It's the gate people drive through and find themselves sitting in front of his garage asking themselves, "what happened to the road?" If I happen to be there, there are also two large dogs barking at them while they attempt to figure out how their sign-blindness or illiteracy allowed them to drive to such lengths.
I find myself in what I have officially labeled my "mid-life craft crisis." Fear not, I am not going to the dark side and diving into the cult of scrap-booking. Exacto knives, stickers, and such don't have the right potential for injury. I'm buying tools. I'm looking into welding classes.
"Give me your scrap, your remnants,
Your discarded trashes yearning to be free,
The random refuse of your teeming shore.
Send these, the random, tempest-tost to me..."
I find myself looking at things destined for the recycling bin or garbage -- and imagining what they'll be in a next life. I'm playing with cutting glass bottles. (And bandages.) I tetris-ed together a step for @'s fort with random pieces of scrap wood. I'm rescuing old tools from garbage-can abandonment to integrate into projects.
I have great porcine plans for a 55-gallon drum waiting in the wings of the side yard. Hmm... Wings. Pigasus, perhaps?
And so, the gate. Ever since I saw a fence made out of gears and chain and tools and such, I've imagined making a gate out of parts and pieces of this and that. And then, traipsing through the interwebs as I sometimes do, I came across gates made by Bob Dylan. Yes, that Bob Dylan.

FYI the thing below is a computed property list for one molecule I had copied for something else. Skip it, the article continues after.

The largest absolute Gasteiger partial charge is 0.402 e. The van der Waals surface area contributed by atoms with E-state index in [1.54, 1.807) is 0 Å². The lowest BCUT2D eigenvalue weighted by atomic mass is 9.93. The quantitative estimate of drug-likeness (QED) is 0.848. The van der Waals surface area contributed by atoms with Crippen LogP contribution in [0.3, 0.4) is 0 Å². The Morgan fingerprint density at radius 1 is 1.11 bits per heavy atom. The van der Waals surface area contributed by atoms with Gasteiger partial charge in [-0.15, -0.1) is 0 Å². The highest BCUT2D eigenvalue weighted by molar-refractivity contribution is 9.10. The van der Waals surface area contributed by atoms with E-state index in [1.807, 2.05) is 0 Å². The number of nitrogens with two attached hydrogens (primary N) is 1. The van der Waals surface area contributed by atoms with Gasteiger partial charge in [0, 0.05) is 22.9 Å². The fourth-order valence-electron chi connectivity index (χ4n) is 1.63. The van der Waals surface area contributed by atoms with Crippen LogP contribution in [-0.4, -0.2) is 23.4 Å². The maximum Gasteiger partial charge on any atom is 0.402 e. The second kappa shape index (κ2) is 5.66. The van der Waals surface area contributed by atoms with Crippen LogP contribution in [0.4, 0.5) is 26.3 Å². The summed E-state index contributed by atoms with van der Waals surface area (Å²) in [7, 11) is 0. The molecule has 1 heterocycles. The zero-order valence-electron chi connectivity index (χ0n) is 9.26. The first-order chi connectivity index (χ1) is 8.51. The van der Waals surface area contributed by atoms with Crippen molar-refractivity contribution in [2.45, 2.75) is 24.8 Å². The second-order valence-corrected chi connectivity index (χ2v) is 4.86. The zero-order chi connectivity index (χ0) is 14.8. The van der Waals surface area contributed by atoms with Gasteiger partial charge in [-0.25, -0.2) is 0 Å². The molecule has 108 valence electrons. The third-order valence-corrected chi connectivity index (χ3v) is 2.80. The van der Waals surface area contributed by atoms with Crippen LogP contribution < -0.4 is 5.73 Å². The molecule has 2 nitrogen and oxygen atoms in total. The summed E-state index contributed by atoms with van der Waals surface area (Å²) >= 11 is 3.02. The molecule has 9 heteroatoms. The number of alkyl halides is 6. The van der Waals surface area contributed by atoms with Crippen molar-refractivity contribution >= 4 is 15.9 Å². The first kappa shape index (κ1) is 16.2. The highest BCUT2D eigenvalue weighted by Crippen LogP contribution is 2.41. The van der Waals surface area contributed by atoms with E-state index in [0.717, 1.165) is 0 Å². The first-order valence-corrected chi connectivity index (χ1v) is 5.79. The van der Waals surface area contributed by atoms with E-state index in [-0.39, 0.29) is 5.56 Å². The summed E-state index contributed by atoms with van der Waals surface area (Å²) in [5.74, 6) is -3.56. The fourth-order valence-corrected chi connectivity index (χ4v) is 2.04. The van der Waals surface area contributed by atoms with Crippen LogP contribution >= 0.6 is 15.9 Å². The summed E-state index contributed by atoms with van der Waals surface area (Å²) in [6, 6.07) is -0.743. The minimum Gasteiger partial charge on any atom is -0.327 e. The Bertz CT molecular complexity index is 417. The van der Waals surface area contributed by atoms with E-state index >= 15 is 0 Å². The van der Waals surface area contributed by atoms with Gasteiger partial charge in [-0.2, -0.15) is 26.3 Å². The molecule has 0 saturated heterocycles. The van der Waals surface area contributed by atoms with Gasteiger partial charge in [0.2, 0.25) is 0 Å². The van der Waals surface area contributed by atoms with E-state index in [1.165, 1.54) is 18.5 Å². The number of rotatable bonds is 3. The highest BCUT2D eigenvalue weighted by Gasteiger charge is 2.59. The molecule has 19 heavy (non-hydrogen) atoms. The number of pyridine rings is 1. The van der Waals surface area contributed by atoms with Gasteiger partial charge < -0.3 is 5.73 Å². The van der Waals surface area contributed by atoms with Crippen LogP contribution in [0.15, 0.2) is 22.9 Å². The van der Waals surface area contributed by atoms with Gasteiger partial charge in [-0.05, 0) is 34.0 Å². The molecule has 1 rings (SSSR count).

Bob Dylan working in his shop. Welding parts and pieces of this and that into... gates. Magnificent, amazing, repurposed-for-a-purpose gates.
In fact, "Mood Swings," an exhibit of Dylan's gates opened yesterday in London at the Halcyon Gallery. Gears, fans, tools, oh my. His shop looks like a candy store, all shapes and sizes of metal goodies. I can smell the rust. Perhaps one of these days, that plain ol' farm gate will be no longer. Replaced by evidence of the mid-life craft crisis gone into full welded gear.
Gates appeal to me because of the negative space they allow. They can be closed but at the same time they allow the seasons and breezes to enter and flow. They can shut you out or shut you in. And in some ways there is no difference.” – Bob Dylan